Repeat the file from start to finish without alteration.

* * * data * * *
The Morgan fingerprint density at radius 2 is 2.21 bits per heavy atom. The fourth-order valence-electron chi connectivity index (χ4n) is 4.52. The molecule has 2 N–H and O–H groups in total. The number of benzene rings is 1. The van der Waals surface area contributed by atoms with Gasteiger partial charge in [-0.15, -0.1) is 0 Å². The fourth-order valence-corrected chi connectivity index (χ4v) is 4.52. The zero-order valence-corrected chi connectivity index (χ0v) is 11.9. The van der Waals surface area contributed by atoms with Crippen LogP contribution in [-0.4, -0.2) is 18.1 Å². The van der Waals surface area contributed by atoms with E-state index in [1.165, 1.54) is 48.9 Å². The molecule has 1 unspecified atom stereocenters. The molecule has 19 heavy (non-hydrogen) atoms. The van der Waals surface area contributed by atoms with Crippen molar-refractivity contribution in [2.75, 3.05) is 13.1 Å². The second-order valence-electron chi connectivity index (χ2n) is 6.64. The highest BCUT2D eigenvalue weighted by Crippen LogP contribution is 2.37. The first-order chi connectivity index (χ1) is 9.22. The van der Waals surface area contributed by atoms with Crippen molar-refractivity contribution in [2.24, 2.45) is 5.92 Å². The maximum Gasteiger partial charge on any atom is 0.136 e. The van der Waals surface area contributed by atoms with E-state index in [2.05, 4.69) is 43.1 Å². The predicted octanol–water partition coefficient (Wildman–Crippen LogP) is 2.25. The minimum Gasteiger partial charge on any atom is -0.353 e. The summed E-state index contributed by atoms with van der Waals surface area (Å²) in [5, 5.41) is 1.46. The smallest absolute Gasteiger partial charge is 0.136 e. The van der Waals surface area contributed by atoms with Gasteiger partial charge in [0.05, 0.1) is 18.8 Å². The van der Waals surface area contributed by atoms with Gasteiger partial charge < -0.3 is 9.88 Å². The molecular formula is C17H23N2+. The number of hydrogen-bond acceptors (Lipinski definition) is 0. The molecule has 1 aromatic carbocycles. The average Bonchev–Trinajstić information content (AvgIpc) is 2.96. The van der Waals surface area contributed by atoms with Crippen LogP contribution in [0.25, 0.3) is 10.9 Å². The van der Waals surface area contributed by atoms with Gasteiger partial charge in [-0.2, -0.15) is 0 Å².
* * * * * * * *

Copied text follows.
The Morgan fingerprint density at radius 2 is 2.21 bits per heavy atom. The fourth-order valence-electron chi connectivity index (χ4n) is 4.52. The molecule has 2 N–H and O–H groups in total. The number of benzene rings is 1. The van der Waals surface area contributed by atoms with Gasteiger partial charge in [-0.15, -0.1) is 0 Å². The fourth-order valence-corrected chi connectivity index (χ4v) is 4.52. The zero-order valence-corrected chi connectivity index (χ0v) is 11.9. The van der Waals surface area contributed by atoms with Crippen LogP contribution in [-0.4, -0.2) is 18.1 Å². The van der Waals surface area contributed by atoms with E-state index in [1.165, 1.54) is 48.9 Å². The molecule has 1 unspecified atom stereocenters. The molecule has 19 heavy (non-hydrogen) atoms. The van der Waals surface area contributed by atoms with Crippen molar-refractivity contribution in [2.75, 3.05) is 13.1 Å². The second-order valence-electron chi connectivity index (χ2n) is 6.64. The highest BCUT2D eigenvalue weighted by Crippen LogP contribution is 2.37. The first-order chi connectivity index (χ1) is 9.22. The van der Waals surface area contributed by atoms with Crippen molar-refractivity contribution in [2.24, 2.45) is 5.92 Å². The maximum Gasteiger partial charge on any atom is 0.136 e. The van der Waals surface area contributed by atoms with E-state index in [2.05, 4.69) is 43.1 Å². The predicted octanol–water partition coefficient (Wildman–Crippen LogP) is 2.25. The minimum Gasteiger partial charge on any atom is -0.353 e. The summed E-state index contributed by atoms with van der Waals surface area (Å²) in [5, 5.41) is 1.46. The smallest absolute Gasteiger partial charge is 0.136 e. The van der Waals surface area contributed by atoms with Gasteiger partial charge in [0.05, 0.1) is 18.8 Å². The van der Waals surface area contributed by atoms with Gasteiger partial charge < -0.3 is 9.88 Å². The molecular formula is C17H23N2+. The number of hydrogen-bond acceptors (Lipinski definition) is 0. The molecule has 1 aromatic carbocycles. The average Bonchev–Trinajstić information content (AvgIpc) is 2.96. The van der Waals surface area contributed by atoms with Crippen LogP contribution in [0.25, 0.3) is 10.9 Å². The van der Waals surface area contributed by atoms with Gasteiger partial charge in [-0.2, -0.15) is 0 Å².